The Pandora Papers — the trove of more than 11.9 million confidential documents shared with The Washington Post and partner news organizations — shine a light on South Dakota’s role as an offshore financial center. For the most part, the revelations relate to the Mount Rushmore State’s status as a magnet for foreign wealth, including money derived from international drug smuggling and exploitative labor practices. But it’s not just foreigners who are moving assets to the “little tax haven on the prairie”: High-net-worth Americans also are shifting billions to South Dakota and a handful of other domestic havens, shortchanging federal and home-state tax collectors in the process.
The rise of domestic tax havens marks a troubling new chapter in the history of American federalism. Supreme Court Justice Louis Brandeis hailed states as “laboratories of democracy,” but increasingly U.S. states are becoming laboratories of sophisticated tax avoidance. So far, Congress and the states whose tax bases are being cannibalized by the domestic havens have done little to fight back. Hopefully, the Pandora Papers will catalyze a reaction that’s long overdue.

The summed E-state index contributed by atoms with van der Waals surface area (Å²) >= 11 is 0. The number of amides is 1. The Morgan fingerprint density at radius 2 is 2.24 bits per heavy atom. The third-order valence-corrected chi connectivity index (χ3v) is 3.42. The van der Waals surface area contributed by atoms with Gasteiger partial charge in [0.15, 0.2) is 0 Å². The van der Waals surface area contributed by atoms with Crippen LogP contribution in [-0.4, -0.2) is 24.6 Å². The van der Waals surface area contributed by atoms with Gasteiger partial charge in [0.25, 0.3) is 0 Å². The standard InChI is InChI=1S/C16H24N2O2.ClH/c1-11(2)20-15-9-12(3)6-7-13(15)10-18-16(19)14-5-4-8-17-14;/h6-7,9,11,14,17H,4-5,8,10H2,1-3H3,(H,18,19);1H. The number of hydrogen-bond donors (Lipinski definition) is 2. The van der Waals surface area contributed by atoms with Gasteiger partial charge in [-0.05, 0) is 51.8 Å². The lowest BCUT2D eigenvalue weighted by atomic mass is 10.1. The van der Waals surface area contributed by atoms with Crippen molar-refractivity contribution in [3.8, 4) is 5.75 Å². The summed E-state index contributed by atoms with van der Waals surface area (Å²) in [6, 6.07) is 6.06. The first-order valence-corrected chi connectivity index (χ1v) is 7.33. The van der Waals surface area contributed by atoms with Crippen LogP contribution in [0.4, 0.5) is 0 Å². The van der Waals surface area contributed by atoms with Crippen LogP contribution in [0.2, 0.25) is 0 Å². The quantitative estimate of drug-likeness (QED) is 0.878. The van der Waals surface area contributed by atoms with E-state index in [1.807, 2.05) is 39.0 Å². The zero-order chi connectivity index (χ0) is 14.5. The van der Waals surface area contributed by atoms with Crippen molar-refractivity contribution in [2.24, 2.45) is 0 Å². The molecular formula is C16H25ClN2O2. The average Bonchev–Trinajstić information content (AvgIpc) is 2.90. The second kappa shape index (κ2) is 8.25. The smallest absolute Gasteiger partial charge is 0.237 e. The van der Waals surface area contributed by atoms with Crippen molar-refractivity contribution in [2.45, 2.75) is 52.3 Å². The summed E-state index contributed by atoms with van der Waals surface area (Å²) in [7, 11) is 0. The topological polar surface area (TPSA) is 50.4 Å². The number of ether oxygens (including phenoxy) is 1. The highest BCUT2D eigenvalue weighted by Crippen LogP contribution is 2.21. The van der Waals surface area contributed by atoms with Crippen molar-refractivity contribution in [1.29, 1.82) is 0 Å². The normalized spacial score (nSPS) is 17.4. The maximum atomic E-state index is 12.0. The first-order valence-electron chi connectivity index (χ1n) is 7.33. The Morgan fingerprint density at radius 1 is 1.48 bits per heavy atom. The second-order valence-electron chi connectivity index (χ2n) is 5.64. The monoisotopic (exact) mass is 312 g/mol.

Congress, for example, could close the loopholes in federal tax law that domestic havens exploit. And the states that lose out from cross-border tax wars could bolster their own legal defenses. Of course, lawmakers in the domestic tax havens also could halt their efforts to emulate overseas havens such as Luxembourg and Switzerland.
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